WHITE HOUSE — Syrian groups fighting the government of President Bashar al-Assad are still said to be waiting for weapons the United States pledged last month. But, the arms shipments have not received final approval in Washington.
As Syrian government forces make gains on the ground, the limited lethal aid U.S. President Barack Obama promised the opposition has yet to be sent - almost a month after his announcement.
The issue seems to be Congress, where approval is being stalled while lawmakers debate the types of weapons to send, and to which groups.
White House Press Secretary Jay Carney told reporters Friday the administration has been talking with lawmakers in an effort to settle those questions and speed up approval.
“The fact is, we are working with Congress on the issue of the president’s announcement of enhanced military assistance, but I do not have anything about specific shipments to provide to you," said Carney.
Deciding which groups should receive aid is difficult. Shifting alliances among the groups complicate this decision, according to Michael Rubin at Washington’s American Enterprise Institute.
“There has been a steady radicalization as this debate has been occurring for the last two years, and so the opposition which we looked at back a year, a year-and-a-half ago, when we had this debate, is not the same opposition that starts today. The opposition has become steadily more radical," said Rubin.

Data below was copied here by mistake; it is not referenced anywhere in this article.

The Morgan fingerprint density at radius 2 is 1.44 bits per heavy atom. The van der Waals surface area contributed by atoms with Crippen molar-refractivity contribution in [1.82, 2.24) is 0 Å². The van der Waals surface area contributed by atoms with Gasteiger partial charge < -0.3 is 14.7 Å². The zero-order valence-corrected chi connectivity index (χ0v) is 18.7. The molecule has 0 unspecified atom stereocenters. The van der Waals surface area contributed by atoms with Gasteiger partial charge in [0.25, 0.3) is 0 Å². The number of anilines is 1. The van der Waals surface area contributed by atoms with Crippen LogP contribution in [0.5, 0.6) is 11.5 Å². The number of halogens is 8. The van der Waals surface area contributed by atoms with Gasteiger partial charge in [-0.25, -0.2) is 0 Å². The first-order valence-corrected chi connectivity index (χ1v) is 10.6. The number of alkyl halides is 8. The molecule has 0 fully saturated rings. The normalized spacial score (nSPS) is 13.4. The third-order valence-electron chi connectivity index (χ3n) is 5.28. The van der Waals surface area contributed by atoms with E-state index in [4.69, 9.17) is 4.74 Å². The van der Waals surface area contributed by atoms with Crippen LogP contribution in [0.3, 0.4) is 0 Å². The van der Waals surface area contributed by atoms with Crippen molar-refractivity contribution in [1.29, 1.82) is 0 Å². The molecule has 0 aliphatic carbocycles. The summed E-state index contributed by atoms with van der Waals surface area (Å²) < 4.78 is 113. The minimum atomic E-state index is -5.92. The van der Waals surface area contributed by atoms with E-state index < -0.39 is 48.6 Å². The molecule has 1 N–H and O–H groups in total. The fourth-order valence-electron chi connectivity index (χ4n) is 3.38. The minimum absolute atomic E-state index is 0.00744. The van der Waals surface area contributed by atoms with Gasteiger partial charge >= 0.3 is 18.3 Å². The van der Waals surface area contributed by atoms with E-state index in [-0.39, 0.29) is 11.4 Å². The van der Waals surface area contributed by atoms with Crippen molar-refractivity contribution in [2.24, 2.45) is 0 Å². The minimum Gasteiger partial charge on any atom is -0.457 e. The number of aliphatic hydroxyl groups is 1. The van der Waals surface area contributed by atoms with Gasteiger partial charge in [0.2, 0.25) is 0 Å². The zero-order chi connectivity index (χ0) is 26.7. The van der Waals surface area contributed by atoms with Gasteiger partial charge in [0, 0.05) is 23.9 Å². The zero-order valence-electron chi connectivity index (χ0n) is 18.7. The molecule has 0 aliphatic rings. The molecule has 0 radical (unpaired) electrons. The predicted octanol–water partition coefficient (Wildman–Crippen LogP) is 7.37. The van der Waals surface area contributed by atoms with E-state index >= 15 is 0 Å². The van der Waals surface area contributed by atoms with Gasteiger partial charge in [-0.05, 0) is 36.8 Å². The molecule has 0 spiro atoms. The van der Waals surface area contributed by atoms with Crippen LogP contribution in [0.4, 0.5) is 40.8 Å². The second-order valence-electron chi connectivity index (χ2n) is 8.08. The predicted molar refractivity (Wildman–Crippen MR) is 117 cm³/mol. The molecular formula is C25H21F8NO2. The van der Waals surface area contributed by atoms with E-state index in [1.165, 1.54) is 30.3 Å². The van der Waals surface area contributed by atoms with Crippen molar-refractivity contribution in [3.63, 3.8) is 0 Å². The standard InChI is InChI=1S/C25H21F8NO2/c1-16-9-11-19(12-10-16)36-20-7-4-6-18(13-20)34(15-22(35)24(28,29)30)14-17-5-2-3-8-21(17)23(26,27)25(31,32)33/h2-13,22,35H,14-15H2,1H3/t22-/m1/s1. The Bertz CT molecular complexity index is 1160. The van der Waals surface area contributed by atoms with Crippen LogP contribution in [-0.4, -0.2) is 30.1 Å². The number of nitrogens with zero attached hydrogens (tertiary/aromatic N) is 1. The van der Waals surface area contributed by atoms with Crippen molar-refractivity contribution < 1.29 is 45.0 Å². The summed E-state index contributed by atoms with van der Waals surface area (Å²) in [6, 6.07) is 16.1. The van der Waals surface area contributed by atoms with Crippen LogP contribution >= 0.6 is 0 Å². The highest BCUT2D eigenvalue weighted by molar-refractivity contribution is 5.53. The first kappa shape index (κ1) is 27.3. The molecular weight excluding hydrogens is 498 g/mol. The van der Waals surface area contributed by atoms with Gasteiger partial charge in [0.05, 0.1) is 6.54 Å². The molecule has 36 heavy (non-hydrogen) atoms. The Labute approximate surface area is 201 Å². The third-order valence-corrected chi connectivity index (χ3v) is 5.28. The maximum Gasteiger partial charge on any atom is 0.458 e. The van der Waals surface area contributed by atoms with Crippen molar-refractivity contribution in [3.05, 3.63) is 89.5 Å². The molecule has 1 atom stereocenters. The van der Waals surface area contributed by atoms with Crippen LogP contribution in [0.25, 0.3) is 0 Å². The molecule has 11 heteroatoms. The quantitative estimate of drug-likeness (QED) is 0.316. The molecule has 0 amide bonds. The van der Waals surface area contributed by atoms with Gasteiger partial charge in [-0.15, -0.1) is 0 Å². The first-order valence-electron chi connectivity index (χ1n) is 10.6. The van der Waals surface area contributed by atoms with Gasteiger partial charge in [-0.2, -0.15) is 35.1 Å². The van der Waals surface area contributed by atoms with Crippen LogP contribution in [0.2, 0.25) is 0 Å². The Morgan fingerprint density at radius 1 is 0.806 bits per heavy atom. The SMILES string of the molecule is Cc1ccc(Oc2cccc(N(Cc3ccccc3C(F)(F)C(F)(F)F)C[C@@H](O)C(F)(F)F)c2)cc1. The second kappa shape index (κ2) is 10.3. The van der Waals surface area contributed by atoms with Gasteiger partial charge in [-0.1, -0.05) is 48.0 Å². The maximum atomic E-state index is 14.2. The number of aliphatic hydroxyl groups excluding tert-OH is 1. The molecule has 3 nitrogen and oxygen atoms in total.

Rubin says another question is which arms the opposition wants and whether the U.S. is willing to provide them.
“What the Syrian opposition wants is a qualitative military edge. They want, for example, surface-to-air missiles, and that raises a whole new set of political questions about whether or not we think that the Syrian opposition should have them, whether, when push comes to shove, we trust the Syrian opposition not to turn on us or our allies," he said.
Russia acknowledged in May that it has agreed to sell advanced air defense missiles to the Assad government. It is not clear whether the missiles have been delivered.
The Iranian-backed group Hezbollah, which the United States considers a terrorist organization, is also supporting the Syrian government.
These developments, and gains by rebel groups said to be affiliated with al-Qaida, have some experts wondering whether any U.S. help for the opposition will be too little, too late.